Platform holders are severing direct lines between developers and customers for their own benefit, Valve president Gabe Newell has said.
Newell, who has repeatedly called on the industry to open its closed games platforms, says the current insular approach is hurting business and stifling creativity.
In what was an unremitting criticism of the industry, Newell said the likes of Microsoft, Nintendo and even Apple “view themselves as more rent guys who are essentially driving their partner margins to zero".
"They build a shiny sparkling thing that attracts users and then they control people's access to those things," he said, as quoted by the Seattle Times.
Newell, speaking at the WTIA TechNW conference, said it was “ominous that the world seems to be moving away from open platforms”.
Valve’s business has been built on the notion that its developers are given a direct line to customers. Analytics and player feedback are data feeds that determine business decisions. This model, also employed across the booming social games space, has driven Valve to become a multi-billion dollar company.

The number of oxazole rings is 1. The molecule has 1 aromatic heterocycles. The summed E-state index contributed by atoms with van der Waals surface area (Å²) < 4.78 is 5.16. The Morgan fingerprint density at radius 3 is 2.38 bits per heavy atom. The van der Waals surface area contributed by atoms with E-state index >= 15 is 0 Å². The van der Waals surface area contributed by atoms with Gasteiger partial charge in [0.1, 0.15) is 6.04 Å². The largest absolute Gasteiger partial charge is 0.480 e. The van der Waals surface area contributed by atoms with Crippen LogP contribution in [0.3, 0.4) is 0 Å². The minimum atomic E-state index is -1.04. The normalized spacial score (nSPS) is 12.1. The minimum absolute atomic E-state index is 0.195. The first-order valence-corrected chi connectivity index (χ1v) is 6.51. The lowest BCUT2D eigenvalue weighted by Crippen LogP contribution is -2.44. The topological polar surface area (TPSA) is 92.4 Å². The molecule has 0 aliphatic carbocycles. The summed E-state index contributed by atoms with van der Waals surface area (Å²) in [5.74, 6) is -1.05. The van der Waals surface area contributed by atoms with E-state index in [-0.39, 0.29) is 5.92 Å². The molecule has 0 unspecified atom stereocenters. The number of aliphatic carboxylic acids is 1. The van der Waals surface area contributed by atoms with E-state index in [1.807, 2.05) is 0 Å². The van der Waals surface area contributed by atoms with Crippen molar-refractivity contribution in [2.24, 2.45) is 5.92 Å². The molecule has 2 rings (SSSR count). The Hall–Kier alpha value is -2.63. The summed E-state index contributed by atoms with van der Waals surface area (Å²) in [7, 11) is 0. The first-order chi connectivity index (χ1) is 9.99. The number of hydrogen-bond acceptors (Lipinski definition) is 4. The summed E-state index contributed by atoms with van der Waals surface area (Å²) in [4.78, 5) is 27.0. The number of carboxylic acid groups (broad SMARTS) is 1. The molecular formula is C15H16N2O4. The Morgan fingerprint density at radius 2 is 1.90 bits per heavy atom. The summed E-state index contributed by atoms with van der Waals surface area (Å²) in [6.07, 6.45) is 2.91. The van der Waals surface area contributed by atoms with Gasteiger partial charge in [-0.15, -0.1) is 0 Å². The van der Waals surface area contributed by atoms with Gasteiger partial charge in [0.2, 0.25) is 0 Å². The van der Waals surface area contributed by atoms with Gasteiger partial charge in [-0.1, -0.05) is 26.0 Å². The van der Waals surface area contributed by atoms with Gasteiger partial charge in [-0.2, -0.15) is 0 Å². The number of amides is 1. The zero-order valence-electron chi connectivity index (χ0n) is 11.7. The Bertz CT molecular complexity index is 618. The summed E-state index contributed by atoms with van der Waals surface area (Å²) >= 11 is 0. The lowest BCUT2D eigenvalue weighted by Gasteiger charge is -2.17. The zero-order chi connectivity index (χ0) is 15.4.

But the platform holders have hitherto sheltered its development partners from customers, Newell explained.
This is the “wrong philosophical approach", he added, but one that people will emulate because of the success of Apple and Xbox Live.
"I'm worried that the things that traditionally have been the source of a lot of innovation are going - there's going to be an attempt to close those off so somebody will say 'I'm tired of competing with Google, I'm tired of competing with Facebook, I'll apply a console model and exclude the competitors I don't like from my world.'"
In its bid to open consoles to the internet, Valve reached a breakthrough last year. The company announced its Steam platform will be accessible on PlayStation, in theory giving Valve a direct line to PS3 customers.
It is not known if Sony has allowed Valve full access and control over its PS3 Steam platform – it is believed content still has to be evaluated and approved by Sony.